President Trump’s Friday pardon of Joe Arpaio, who was Sheriff in Maricopa County, Arizona, and who was found guilty of criminal contempt last month for disregarding a court order in a racial profiling case, is a dangerous step in the direction of a constitutional crisis in the United States. Arpiao, who was not yet sentenced and who has been one of the harshest critics of immigrants who are unlawfully present in the United States, was a favorite of those who are hostile to immigration. Because of its unusual character, Trump’s pardon is not only a political act, but also a challenge to the legal system. Trump spoke about Arpaio in a recent rally held in Arizona indicating that the sheriff would be OK. However, Trump waited until late Friday to make the decision, probably to reduce the media coverage it was sure to generate.
This decision sets a dangerous precedent in that it undermines the predictability of the legal system. The predictability of how the law will be applied is a hallmark of a free society and what differentiates it from a tyranny. In the end, there is only one choice, the rule of law or rule by law. Rule of law means that all of us are equally treated by the law. The essence of the rule of law is that an individual can predict in advance with reasonable certainty how he or she will be treated by the American legal system for a transgression of its rules. Rule by law means that instead of the courts, an individual in power can decide who should and who should not be punished for conduct that crosses the line on what is required by the law. In short, the decision in circumstances like this one, is whether a court judge or the President should make the decision. This case sets the dangerous precedent that the President will be the arbiter of what is right and what is wrong in America. Legally speaking this is not what the constitution intended.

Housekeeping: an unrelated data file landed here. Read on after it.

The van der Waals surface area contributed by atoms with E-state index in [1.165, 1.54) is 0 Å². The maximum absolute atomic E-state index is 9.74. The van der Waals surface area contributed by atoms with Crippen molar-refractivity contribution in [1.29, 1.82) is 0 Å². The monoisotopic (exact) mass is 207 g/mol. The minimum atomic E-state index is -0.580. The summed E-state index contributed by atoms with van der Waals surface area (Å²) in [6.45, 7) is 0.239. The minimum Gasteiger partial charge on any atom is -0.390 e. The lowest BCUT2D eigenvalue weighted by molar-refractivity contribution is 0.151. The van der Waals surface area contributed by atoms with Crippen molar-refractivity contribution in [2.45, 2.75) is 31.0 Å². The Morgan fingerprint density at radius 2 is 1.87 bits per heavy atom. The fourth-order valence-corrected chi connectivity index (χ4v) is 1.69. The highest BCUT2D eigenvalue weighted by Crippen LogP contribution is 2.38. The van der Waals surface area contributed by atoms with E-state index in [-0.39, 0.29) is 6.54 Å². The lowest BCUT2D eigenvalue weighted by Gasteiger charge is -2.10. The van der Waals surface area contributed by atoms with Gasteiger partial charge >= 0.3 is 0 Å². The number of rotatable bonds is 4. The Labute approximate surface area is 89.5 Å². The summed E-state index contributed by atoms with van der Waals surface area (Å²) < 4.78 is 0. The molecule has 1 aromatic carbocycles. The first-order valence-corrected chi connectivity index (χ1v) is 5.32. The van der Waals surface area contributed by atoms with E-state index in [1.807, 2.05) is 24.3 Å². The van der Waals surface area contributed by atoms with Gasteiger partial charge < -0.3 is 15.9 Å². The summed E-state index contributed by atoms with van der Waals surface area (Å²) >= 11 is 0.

Although this is just one pardon and nobody can argue the President does not have the executive authority to grant such pardons, that’s not the point. The point is whether this is the first of many pardons to come under a Trump Presidency? It is not the proper role of the President to exempt individuals from the rulings of the legal system whenever he likes. For America to work as a country it is necessary for the President to respect and abide by the rulings of the judicial system. In the days ahead we can expect a great deal of debate on this theme. A power struggle between the executive and judicial arms of the U.S. government is a crisis American society cannot afford. While it is a tradition that at the end of a President’s term the President can pardon certain individuals whose cases are brought to the President for consideration through a vetting process, that is not what happened here. What if President Trump does not like how other individuals who seek to implement his programs are treated by the courts? Will he use his pardon power to protect them? Will only those who are beholden to him be safe from prosecution? Will it matter what the courts decide? These are important issues we can expect to be debated in the days ahead.
For immigrants in the United States, this decision is a step in the wrong direction. It signals to them that those who take improper measures to remove immigrants from the United States will be immune from the law. This is not only one more unwelcome initiative against immigrants, but one that threatens the legal system that exists to protect everyone in America.
This article is reprinted from an article formerly published in the Forbes.